Former SEC chairman warns: new bitcoin regulations

Former SEC chairman Jay Clayton has warned of new Bitcoin regulations that may be coming soon, reports CoinDesk.

He said the crypto is currently classified as unsafe with the SEC, but that doesn’t mean it should go without regulations.

Clayton, speaking as a citizen, said the future of digital assets “will be determined in part by national and international regulation, and I expect regulation in this area will be both direct and indirect,” reports CoinDesk.

The Thai central bank will test a new digital currency from the central bank (CBDC) in 2022, writes CoinDesk.

The bank has also announced that it will receive feedback on the project by June 15, 2021.

The main goal of the currency, according to the report, is to give citizens better access to convenient and safe financial services. And the bank plans to adopt the currency in the next three to five years.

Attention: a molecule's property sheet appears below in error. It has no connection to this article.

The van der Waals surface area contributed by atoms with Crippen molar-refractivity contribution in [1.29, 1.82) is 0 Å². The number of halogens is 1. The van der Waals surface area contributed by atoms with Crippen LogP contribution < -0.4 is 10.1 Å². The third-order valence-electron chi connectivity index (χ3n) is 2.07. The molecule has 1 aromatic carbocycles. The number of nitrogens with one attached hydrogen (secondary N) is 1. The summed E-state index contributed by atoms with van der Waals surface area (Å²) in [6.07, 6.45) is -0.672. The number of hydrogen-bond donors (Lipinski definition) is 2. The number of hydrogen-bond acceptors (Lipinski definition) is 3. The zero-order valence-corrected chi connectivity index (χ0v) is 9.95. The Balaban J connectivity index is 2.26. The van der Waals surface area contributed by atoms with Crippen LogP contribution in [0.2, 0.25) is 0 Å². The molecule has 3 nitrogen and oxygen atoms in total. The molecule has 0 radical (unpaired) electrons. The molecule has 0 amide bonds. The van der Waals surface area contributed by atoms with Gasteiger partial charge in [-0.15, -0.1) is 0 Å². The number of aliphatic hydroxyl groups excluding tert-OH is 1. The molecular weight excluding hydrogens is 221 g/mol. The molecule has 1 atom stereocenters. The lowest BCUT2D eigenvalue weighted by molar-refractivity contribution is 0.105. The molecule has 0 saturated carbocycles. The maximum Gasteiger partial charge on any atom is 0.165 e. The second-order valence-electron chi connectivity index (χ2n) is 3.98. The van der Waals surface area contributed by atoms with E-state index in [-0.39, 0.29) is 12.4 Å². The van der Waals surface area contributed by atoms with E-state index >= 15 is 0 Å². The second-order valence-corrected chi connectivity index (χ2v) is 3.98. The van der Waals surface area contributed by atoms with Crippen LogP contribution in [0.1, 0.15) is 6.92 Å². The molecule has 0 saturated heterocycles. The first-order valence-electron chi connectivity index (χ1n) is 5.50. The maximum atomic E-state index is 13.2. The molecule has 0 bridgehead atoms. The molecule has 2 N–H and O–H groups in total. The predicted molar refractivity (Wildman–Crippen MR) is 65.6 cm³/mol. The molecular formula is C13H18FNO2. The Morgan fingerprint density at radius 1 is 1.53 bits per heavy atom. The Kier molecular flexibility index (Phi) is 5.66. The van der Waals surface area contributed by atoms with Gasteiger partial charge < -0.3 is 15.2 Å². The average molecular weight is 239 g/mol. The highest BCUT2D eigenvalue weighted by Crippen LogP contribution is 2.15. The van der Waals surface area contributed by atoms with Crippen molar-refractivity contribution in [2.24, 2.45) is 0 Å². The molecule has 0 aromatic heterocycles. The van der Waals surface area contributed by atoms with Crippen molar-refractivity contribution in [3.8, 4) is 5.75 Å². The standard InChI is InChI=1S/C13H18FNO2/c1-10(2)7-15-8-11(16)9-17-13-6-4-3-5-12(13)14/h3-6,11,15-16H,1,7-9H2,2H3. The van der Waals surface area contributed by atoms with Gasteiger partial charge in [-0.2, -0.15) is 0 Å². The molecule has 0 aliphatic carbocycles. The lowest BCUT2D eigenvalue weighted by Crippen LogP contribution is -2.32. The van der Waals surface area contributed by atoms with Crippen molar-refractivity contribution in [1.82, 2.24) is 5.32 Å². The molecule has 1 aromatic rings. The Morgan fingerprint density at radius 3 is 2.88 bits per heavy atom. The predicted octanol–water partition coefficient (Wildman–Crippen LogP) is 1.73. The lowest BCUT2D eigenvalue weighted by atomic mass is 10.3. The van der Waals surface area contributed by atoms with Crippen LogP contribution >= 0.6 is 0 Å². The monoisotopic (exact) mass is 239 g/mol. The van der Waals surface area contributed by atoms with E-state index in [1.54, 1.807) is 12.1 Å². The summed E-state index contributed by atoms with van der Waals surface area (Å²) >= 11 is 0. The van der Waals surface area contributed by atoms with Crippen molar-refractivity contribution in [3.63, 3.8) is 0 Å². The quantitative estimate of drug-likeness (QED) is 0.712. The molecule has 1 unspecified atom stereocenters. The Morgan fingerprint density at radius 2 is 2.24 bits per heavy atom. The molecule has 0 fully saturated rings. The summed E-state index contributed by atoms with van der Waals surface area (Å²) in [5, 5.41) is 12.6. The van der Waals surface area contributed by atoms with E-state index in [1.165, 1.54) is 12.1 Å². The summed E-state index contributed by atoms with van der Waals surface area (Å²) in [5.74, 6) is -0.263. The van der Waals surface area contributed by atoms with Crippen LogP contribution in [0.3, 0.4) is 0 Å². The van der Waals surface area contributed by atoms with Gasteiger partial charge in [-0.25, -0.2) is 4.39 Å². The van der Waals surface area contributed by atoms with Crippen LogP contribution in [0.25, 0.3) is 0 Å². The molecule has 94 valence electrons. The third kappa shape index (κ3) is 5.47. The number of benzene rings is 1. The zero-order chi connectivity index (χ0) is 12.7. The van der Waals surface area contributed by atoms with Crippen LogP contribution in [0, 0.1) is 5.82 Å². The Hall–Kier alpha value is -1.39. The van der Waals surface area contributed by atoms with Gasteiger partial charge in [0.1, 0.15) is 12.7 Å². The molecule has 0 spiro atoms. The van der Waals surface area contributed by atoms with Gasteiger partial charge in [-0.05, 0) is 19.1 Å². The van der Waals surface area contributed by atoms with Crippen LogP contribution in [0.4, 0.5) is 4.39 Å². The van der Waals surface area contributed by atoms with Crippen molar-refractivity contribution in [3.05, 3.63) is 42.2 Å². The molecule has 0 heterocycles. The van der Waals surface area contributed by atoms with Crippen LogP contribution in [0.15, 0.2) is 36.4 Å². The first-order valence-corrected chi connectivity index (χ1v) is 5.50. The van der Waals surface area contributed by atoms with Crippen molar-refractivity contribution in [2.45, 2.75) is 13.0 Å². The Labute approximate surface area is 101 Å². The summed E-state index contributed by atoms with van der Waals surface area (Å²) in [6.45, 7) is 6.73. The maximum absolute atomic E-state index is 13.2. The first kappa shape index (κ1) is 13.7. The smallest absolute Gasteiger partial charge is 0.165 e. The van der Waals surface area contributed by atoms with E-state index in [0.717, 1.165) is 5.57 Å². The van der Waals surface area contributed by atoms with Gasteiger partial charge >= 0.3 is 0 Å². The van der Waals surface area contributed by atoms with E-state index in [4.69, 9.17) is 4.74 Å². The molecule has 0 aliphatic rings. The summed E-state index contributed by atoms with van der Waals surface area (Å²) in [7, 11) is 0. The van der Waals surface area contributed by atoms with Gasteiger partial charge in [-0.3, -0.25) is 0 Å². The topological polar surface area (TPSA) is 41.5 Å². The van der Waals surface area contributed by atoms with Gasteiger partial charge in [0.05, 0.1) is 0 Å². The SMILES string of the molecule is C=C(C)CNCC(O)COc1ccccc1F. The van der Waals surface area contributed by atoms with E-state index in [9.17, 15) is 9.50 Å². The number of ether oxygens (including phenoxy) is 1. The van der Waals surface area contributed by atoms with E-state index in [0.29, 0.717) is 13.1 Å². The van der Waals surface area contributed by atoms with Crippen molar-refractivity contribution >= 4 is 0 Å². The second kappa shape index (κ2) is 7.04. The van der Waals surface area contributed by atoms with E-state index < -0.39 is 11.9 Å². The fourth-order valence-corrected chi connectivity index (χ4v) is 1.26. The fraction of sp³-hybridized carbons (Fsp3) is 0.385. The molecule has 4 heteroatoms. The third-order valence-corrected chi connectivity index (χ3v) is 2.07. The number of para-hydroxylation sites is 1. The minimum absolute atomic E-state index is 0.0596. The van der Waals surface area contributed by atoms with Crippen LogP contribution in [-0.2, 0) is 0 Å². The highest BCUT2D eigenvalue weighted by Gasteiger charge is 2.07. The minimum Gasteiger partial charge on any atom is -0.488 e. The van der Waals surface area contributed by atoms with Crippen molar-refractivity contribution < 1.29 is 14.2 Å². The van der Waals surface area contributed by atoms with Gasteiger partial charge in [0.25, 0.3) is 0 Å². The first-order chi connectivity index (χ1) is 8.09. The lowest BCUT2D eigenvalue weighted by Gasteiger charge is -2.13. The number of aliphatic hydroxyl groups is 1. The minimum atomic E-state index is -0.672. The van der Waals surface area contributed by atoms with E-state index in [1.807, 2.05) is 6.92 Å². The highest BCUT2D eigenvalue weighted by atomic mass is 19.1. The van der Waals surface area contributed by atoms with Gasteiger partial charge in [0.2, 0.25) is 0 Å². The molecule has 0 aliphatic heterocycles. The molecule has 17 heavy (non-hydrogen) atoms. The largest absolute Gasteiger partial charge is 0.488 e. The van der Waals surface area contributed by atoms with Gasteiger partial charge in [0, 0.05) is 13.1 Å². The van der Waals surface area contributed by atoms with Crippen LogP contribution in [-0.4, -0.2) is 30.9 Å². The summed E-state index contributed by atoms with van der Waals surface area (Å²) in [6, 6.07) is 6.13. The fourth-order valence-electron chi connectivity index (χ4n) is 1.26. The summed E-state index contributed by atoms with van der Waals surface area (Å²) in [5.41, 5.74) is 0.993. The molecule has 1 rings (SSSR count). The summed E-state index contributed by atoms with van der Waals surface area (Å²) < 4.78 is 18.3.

Force DAO, the decentralized financial hedge fund, said it suffered an attack on Sunday morning (April 4), reports CoinDesk.

The price of Force DAO’s native token had dropped by over 80 percent as a result, as CoinDesk wrote.

Mudit Gupta, blockchain team leader at the blockchain software company Polymath, wrote that there were five attackers and one of them had returned the stolen money.

The other four paid for the equivalent of $ 376,000.

According to a report by CoinGeek, the Deutsche Bundesbank has successfully tested a blockchain-based settlement interface for electronic securities.

This test bridges a gap between mainstream finance and blockchain technology. In addition, this strategy does not require a CBDC.

According to a report by, a federal court has authorized the US Department of Justice (DOJ) to retrieve data from crypto users on Circle and Poloniex.

The DOJ is looking for information about users who made transactions worth at least $ 20,000 worth of cryptocurrency between 2016 and 2020, as well as other documents related to those transactions.

Poloniex was named because Circle bought it in 2018 and later spun it off into a new company, Polo Digital Assets.

The order is known as a “John Doe” subpoena and pertains to a group of individuals whom the IRS believes “have violated a provision of internal tax law”.



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